The scientists who visited there are actually conquering space.
Two people who were with us later flew into space. This is Sara Sabry, who is an engineer from Egypt, and Dr. Sian Proctor from the United States. We are very proud that people who come to us later become astronauts. But we are also preparing for space agency research. When experiments are planned on space stations, different teams increasingly test some things for the first time. It’s very cost-effective for them to test something to make sure it works well, since they’re already paying to fly to the station.
Next week, as part of a pan-European research team, we will present a report on the usefulness of such analogues for research by the European Space Agency. It can be said that over these few years we have broken into a certain mainstream in space research.
How do you assess the level of space research in Poland? In what direction will they go?
Looking over the years, they are developing very quickly, especially with the recent information about the increase in the Polish contribution to the European Space Agency. Previously, the focus was more on industrial development for satellite technology research, but now budgets are finally emerging for more scientific teams. I even suspect that now we have too many opportunities and too few hands to work. Therefore, it will be necessary to educate as many space engineers as possible.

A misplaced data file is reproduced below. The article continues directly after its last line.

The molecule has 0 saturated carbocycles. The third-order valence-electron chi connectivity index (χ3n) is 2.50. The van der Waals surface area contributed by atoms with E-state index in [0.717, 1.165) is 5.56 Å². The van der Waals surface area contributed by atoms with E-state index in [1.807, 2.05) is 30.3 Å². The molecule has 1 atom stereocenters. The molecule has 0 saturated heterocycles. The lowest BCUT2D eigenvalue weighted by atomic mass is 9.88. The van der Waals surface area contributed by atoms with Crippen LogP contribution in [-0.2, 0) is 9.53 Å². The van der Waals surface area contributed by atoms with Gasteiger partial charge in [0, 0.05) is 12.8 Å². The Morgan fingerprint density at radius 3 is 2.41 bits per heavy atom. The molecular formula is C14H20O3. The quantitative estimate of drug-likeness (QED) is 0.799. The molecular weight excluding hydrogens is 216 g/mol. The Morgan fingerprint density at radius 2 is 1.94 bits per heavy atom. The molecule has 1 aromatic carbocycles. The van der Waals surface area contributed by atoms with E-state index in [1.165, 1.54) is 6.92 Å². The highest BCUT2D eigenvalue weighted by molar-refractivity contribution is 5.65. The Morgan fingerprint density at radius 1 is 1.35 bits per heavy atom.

Do we need to specifically encourage this, are young people willing to work in the space sector?
When we started, there was a Space Research Center at the Polish Academy of Sciences, which has been developing technology and participating in global research for decades, but it was only after joining the European Space Agency that companies began to be established and there was a need to employ employees and inflow of young blood. Just a few years ago, like us, students often studied in international engineering competitions. Students built rockets, others built rovers, and this created the first crop of staff who could compete with students from other international universities.
And now we have entire fields of study in this area. Many universities in Poland already offer classes in space engineering. They are also slowly opening research teams related to space medicine, so such things are happening. Staff production is accelerating, which is a very good sign.
What will happen in the Piła habitat in the near future? What missions do you have planned?
Later this year, we will conduct simulations with the participation of people with various degrees of physical disabilities, which we carry out in cooperation with the Piła commune and thanks to financing from Norwegian Funds. The research involves the world’s leading scientists dealing with analog mission simulations. During isolation in the habitat, SpaceX and Blue Origin specialists, specialists from various scientific institutions and space agencies will be isolated in three different teams. This will be the biggest test of our research capabilities to date.
In 2024, together with the Piła commune, we plan to open a science center next to our laboratory, which will not only be a place for youth education and training space, but we have designed it in such a way as to increase our research potential. We also hope that next year we will have the opportunity to carry out our research partly in Piła and partly in orbit – our grant applications for conducting research on the International Space Station are currently being assessed by ESA.
We also have ambitious plans to develop research infrastructure – in the coming quarters we will try to obtain financing for additional simulators and research spaces. We would like to establish a research and development center at the Piła airport – a campus focused on space architecture and the study of human factors in extreme environments.